Casey for later in the day. At that subsequent meeting Sears received personal assurances from the chairman that I.C.C. would be afforded an opportunity to respond to the findings of the S.E.C. investigation and that Casey would personally review I.C.C. allegations of S.E.C. harassment.
C. Subsequent Investigations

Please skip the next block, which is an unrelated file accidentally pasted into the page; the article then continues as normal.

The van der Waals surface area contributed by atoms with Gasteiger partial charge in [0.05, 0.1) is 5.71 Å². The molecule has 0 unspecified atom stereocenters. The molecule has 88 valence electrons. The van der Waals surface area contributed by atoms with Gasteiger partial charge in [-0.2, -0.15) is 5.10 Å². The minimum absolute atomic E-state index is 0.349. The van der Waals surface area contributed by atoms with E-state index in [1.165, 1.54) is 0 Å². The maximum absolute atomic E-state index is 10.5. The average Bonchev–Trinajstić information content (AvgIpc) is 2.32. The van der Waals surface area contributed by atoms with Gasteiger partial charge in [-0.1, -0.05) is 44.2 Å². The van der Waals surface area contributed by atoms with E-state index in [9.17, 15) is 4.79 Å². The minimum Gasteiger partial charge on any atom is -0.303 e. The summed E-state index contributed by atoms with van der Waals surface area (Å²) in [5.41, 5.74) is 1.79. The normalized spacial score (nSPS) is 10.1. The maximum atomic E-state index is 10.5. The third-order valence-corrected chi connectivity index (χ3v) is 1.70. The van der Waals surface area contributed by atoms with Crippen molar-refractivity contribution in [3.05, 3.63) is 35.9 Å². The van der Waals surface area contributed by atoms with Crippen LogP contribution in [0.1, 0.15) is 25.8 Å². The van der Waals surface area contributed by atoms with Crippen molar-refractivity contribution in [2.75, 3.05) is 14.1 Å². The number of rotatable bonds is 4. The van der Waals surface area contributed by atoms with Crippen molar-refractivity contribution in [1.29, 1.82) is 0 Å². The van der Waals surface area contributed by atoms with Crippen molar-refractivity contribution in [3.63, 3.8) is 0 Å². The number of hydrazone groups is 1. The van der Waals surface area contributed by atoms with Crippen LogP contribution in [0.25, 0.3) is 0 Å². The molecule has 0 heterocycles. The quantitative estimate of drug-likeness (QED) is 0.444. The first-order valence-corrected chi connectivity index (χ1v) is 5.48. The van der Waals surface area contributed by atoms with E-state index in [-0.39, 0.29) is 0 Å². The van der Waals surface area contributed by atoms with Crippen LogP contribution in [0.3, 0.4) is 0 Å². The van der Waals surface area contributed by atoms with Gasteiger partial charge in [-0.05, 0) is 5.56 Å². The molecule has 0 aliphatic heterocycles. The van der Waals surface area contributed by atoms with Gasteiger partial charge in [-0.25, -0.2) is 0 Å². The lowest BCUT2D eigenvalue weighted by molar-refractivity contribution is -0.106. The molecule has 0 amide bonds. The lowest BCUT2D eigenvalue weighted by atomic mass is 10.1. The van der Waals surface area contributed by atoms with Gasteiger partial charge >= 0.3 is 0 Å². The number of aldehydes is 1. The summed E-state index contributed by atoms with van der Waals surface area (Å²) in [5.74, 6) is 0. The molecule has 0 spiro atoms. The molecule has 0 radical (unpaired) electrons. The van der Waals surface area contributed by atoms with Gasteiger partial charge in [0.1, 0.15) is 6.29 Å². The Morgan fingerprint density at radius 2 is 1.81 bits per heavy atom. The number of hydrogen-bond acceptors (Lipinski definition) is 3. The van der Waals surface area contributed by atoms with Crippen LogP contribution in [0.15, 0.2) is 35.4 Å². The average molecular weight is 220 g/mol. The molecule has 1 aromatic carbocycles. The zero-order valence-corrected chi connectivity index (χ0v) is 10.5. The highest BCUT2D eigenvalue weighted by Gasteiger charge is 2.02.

In August 1972, the S.E.C. obtained reliable information concerning corporate looting and other fraudulent activities of Vesco and I.C.C. As the scope of the S.E.C. investigation widened, the activities of the Vesco-controlled corporation were increasingly scrutinized. By October, the S.E.C. had traced funds representing Vesco's $200,000 secret campaign contribution to the I.C.C. treasury. Subpoenas were then issued by the S.E.C. to various officers of I.C.C., including its president, Mr. Richardson. At this point, Vesco again asked respondent to enlist the support of Mitchell. Although Mitchell was no longer either Attorney-General or campaign manager, he still exercised considerable influence. While the exact motivation for contacting Mitchell is unclear, at the very least, Vesco and respondent desired that the scope of the S.E.C. subpoenas be limited to negate inferences of looting and to de-emphasize the political nature of the contribution. While some testimony suggests that respondent merely wished to postpone the subpoenas until after the November election when the "optics" of the situation would not be so detrimental, other evidence shows that Sears desired that the subpoenas be completely withdrawn. In any event, during their October 1972 meeting Mitchell expressed the belief that the S.E.C. was concerned only with the source of the funds; and that therefore the destination of the funds as a campaign contribution was beyond the scope of the S.E.C. investigation and that the subpoenas would ultimately be withdrawn. Mitchell's conjecture proved incorrect since subsequent subpoenas were issued by the S.E.C. to obtain information concerning the use of I.C.C. funds.